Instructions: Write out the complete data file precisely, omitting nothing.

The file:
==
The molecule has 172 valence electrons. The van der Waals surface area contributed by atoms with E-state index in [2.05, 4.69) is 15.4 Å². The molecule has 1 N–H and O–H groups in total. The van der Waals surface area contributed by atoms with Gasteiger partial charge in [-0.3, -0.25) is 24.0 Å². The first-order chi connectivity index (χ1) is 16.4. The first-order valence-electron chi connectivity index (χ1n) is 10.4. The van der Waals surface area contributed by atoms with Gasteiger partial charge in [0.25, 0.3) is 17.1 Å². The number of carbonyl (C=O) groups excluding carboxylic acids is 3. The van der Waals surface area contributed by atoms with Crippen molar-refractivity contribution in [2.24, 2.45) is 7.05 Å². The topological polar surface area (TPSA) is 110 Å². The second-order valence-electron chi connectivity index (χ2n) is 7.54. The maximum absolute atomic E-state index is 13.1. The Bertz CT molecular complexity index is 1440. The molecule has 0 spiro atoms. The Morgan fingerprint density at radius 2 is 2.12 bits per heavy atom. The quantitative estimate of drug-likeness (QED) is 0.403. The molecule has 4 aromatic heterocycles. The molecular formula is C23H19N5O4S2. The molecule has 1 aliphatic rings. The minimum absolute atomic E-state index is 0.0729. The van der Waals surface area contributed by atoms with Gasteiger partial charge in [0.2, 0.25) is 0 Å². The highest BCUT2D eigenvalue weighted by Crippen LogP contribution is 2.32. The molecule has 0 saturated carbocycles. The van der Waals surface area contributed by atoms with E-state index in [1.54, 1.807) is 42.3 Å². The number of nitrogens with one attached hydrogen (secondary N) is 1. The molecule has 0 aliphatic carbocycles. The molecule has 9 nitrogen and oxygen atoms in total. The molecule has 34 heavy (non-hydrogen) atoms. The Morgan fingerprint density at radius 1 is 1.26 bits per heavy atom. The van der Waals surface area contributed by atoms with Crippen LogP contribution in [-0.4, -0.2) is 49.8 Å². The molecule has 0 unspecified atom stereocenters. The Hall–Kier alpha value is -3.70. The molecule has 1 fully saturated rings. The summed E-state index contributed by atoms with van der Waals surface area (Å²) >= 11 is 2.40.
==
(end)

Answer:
The molecule has 172 valence electrons. The van der Waals surface area contributed by atoms with E-state index in [2.05, 4.69) is 15.4 Å². The molecule has 1 N–H and O–H groups in total. The van der Waals surface area contributed by atoms with Gasteiger partial charge in [-0.3, -0.25) is 24.0 Å². The first-order chi connectivity index (χ1) is 16.4. The first-order valence-electron chi connectivity index (χ1n) is 10.4. The van der Waals surface area contributed by atoms with Gasteiger partial charge in [0.25, 0.3) is 17.1 Å². The number of carbonyl (C=O) groups excluding carboxylic acids is 3. The van der Waals surface area contributed by atoms with Crippen molar-refractivity contribution in [2.24, 2.45) is 7.05 Å². The topological polar surface area (TPSA) is 110 Å². The second-order valence-electron chi connectivity index (χ2n) is 7.54. The maximum absolute atomic E-state index is 13.1. The Bertz CT molecular complexity index is 1440. The molecule has 0 spiro atoms. The Morgan fingerprint density at radius 2 is 2.12 bits per heavy atom. The quantitative estimate of drug-likeness (QED) is 0.403. The molecule has 4 aromatic heterocycles. The molecular formula is C23H19N5O4S2. The molecule has 1 aliphatic rings. The minimum absolute atomic E-state index is 0.0729. The van der Waals surface area contributed by atoms with Gasteiger partial charge in [0.2, 0.25) is 0 Å². The highest BCUT2D eigenvalue weighted by Crippen LogP contribution is 2.32. The molecule has 0 saturated carbocycles. The van der Waals surface area contributed by atoms with E-state index in [1.54, 1.807) is 42.3 Å². The number of nitrogens with one attached hydrogen (secondary N) is 1. The molecule has 0 aliphatic carbocycles. The molecule has 9 nitrogen and oxygen atoms in total. The molecule has 34 heavy (non-hydrogen) atoms. The Morgan fingerprint density at radius 1 is 1.26 bits per heavy atom. The van der Waals surface area contributed by atoms with Crippen LogP contribution in [-0.4, -0.2) is 49.8 Å². The molecule has 0 unspecified atom stereocenters. The Hall–Kier alpha value is -3.70. The molecule has 1 fully saturated rings. The summed E-state index contributed by atoms with van der Waals surface area (Å²) >= 11 is 2.40.